GETTYSBURG, Pa. (AP) _ George W. Bush made a pilgrimage to Gettysburg Tuesday to pay homage to two of the party's most enduring heroes _ Abraham Lincoln and Dwight Eisenhower _ and responded sharply on the way to increasingly personal criticism from the current occupant of the White House.

A day away from his arrival at the Republican convention in Philadelphia, Bush said Democratic President Clinton is ``so desperate to have his legacy intact by getting Al Gore elected, he'll say anything, just like Gore will.''

Clinton had said the Republicans were trying to mislead Americans with their convention talk of compassion and inclusion, and he had belittled Bush's experience, suggesting one reason he was in the running was because his ``daddy was president.''

Former President Bush jumped into the fray at that, telling a television interviewer if such criticism of his son persists, he'll tell Americans what he really thinks about Clinton ``as a human being and as a person.''

Candidate Bush has generally refrained from mentioning either Clinton or Gore by name, but he did so twice _ both aboard his campaign plane and at a rally in Charleston, W.Va.

``This nation is sick and tired of the politics of personal destruction; they want a united not a divider. This nation does not want four more years of Clinton-Gore,'' Bush told a rally in front of West Virginia's Veterans Memorial.

Later said on his plane that he had ignored his self-imposed ban on mentioning names because he was ``riled up.''

Otherwise, Bush spent most of his final pre-convention day on message _ military strength

He planned to cap the day with a live satellite address to the convention from the Eisenhower farm in Gettysburg.

Eisenhower, who commanded allied forces in Europe in World War II and served as president from 1953-61, spent his last years on the farm.

And Lincoln, who delivered one of the most famous addresses in American letters here, is frequently mentioned by Bush in his efforts to reach out to minorities.

Bush has said Republicans are ``the party of Lincoln but we sometimes don't carry the mantle of Lincoln.'' That line was repeated by retired Gen. Colin Powell at Monday night's opening convention session.

At a late afternoon rally at the Pennsylvania state capitol in Harrisburg, Bush shared a stage with Gov. Tom Ridge and pledged an administration ``that will have big goals for the nation.''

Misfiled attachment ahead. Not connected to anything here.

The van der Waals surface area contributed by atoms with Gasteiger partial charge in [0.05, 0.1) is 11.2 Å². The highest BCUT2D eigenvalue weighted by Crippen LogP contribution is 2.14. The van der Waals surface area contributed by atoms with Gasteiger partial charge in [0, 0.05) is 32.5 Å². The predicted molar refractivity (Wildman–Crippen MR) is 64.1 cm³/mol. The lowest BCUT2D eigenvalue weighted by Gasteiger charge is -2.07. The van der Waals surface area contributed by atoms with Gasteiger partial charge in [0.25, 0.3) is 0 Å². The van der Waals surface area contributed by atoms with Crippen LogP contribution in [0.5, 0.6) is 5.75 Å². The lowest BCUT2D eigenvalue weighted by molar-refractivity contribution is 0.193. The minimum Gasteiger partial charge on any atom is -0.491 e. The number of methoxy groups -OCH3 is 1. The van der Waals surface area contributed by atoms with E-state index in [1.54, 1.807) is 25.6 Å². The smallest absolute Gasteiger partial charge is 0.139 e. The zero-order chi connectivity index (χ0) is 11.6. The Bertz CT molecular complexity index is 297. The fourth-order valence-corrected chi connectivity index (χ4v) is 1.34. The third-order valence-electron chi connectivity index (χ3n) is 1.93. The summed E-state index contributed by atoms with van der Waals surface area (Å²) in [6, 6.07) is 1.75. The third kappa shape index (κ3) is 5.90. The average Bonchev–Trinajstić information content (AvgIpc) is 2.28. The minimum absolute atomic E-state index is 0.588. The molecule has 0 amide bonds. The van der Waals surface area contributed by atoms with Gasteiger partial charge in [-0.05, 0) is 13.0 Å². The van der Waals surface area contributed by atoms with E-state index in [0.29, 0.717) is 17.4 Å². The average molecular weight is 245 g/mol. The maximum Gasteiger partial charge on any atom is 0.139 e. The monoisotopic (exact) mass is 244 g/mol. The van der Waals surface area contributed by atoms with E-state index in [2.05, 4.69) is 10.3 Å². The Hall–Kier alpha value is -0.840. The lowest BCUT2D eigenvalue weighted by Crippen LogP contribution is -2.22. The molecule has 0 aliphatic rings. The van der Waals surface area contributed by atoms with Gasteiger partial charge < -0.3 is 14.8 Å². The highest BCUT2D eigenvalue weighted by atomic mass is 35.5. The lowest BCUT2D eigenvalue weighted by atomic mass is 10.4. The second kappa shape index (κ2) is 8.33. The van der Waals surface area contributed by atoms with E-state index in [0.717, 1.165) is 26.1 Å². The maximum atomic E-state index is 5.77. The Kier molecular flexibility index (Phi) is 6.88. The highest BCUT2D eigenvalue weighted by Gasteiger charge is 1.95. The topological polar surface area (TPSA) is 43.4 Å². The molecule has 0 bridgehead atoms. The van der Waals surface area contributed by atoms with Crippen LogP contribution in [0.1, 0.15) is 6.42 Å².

In preparation for his Wednesday arrival in Philadelphia, Bush's campaign plane _ formerly white, purple and green _ underwent a facelift. On Tuesday, the chartered Boeing 727 aircraft was gleaming white with red and blue stripes _ and bearing ``BUSH-CHENEY'' in large letters on the fuselage

At the Charleston rally, Bush was flanked by supporters wearing uniforms of various veterans organizations.

``Our military must have a commander in chief who respects the men and women in uniform and who in turn earns the respect of the men and women in uniform,'' he said.

``Under this administration, morale in the United States military is dangerously low,'' he added.

And in an indirect dig at the Clinton administration's overseas deployments, including the open-ended maintenance of U.S. troops in peacekeeping roles in Bosnia and Kosovo, Bush said: ``We can't be all things to all people.''

``I will tell our friends and allies, we care for you, we will strengthen our alliances. But if there needs to be troops on the ground to keep warring parties apart in your neighborhood, you get to be the peacekeepers. America will be the peacemakers.''

In talking with reporters earlier, Bush had praise for the convention speeches by his wife, Laura, and by Powell, who is viewed as a possible secretary of state in a Bush administration.

``I agree with Colin Powell that Republicans need to do more to reach out to minorities. And I agree with him that I'm the man to do it for the Republican Party,'' he said.

What ``riled up'' Bush the most were Clinton's remarks at a fund-raiser last Friday.

Clinton suggested Bush's campaign message was: ``How bad can I be? I've been governor of Texas. My daddy was president. I own a baseball team. They like me down there. ... Everything is rocking along hunky dory. Their fraternity had it for eight years, give it to ours for eight years.''

``It's amazing to me that the president of the United States would spend time trying to be a political pundit,'' Bush said.

Still, he said, ``I welcome him into the arena.''

Bush's father, asked his reaction to Clinton's comments, told NBC, ``I'm going to wait a month. ... If he continues that, then I'm going tell the nation what I think about him as a human being and a person.''

That prompted Gore spokesman Chris Lehane to retort that candidate Bush ``has to send his father out to defend him. People are starting to wonder _ does he have what it takes?''